Beijing (AFP) March 11, 2011
China, which saw more than 2,400 deaths in colliery accidents last year, on Friday agreed to swap health and safety experiences with the United States in a bid to improve conditions for miners.
The two countries launched a programme that will see Chinese and US experts share best practices on issues such as mine emergency response, ventilation and prevention of the lung disease pneumoconiosis, according to the US embassy.
A Chinese delegation will travel to the United States at the weekend to kick off the programme with a fact-finding mission on mine safety technology, it said.
"Both of our countries have learned a lot in the past years about the importance of ensuring safe working conditions and health for miners," US Ambassador Jon Huntsman said in a statement.
"These lessons have been hard won, often through tragedy. But more work remains to be done to continue preventing major mining accidents and occupational disease," he said.
"The time has come to work together."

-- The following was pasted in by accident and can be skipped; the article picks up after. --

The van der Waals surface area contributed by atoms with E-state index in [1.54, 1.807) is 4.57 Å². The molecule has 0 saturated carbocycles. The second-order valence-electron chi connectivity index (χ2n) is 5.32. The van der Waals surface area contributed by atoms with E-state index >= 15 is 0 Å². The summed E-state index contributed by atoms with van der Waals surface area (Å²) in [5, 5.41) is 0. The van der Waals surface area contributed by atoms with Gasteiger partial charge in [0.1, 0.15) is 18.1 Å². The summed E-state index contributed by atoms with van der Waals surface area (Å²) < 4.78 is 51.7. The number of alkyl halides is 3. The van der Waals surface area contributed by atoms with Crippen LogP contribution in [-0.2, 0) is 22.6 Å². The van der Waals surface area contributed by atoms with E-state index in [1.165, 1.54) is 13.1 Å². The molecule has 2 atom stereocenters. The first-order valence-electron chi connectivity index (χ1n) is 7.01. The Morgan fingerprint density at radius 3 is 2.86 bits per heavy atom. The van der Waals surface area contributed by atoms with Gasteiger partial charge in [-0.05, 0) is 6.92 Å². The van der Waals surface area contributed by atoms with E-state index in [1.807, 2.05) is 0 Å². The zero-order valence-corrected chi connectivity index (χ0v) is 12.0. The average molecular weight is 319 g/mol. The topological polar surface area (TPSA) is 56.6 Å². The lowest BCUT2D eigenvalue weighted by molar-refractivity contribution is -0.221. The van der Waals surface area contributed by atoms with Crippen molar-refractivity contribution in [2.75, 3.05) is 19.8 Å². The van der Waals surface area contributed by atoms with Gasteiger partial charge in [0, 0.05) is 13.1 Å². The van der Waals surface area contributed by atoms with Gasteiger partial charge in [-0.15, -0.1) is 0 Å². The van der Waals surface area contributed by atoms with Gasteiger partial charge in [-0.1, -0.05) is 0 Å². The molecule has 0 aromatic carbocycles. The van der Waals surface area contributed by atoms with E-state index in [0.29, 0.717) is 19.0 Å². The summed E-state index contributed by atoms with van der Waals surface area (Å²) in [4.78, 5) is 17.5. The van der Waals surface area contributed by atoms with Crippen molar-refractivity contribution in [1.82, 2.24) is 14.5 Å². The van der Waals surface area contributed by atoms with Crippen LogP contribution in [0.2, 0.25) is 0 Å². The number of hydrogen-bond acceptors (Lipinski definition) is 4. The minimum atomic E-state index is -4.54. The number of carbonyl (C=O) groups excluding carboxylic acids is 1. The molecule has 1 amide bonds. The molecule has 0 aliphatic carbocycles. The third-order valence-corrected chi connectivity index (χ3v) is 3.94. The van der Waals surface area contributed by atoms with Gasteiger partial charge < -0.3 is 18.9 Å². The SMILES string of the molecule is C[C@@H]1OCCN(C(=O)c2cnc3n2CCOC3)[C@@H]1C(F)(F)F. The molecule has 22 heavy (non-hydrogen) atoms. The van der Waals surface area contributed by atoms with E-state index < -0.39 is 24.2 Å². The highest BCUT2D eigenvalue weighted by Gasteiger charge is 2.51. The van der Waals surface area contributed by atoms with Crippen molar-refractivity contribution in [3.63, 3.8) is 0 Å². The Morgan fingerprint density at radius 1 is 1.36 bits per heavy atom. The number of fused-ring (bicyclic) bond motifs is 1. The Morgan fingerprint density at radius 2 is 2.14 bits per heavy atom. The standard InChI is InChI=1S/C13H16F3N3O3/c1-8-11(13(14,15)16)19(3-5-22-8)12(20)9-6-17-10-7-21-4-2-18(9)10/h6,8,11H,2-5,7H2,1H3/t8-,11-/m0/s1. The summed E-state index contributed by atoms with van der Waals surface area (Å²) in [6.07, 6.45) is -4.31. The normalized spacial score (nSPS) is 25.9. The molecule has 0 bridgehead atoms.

China's mines are known for being among the deadliest in the world because of lax regulation, corruption and inefficiency. Last year, 2,433 people died in coal mine accidents, according to official figures.
But labour rights groups say the actual death toll is likely much higher, partly because of the under-reporting of accidents as mine bosses seek to limit their economic losses.
The government has repeatedly called for better safety standards. In its latest campaign last year, it implemented a policy that requires six kinds of safety systems to be installed in all coal mines within three years.
Premier Wen Jiabao has also ordered mining bosses to work side-by-side with miners in the pits as a way of ensuring that companies more closely observe safety rules.
The United States has a far better track record in mine safety, but fatal accidents still occur.
In April last year, 29 workers were killed when an explosion ripped through a West Virginia mine in the nation's deadliest mining accident in 40 years.
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Surviving the Pits
China says over 2,400 dead in coal mines in 2010
Beijing (AFP) Feb 25, 2011
A total of 2,433 people died in coal mine accidents in China last year, a senior work safety official said Friday, vowing to beef up safety in the nation's notoriously dangerous collieries. The death toll last year was 198 lower than in 2009, Huang Yi, chief engineer and spokesman for the State Administration of Work Safety, told reporters - but the total still means more than six people ar ... read more
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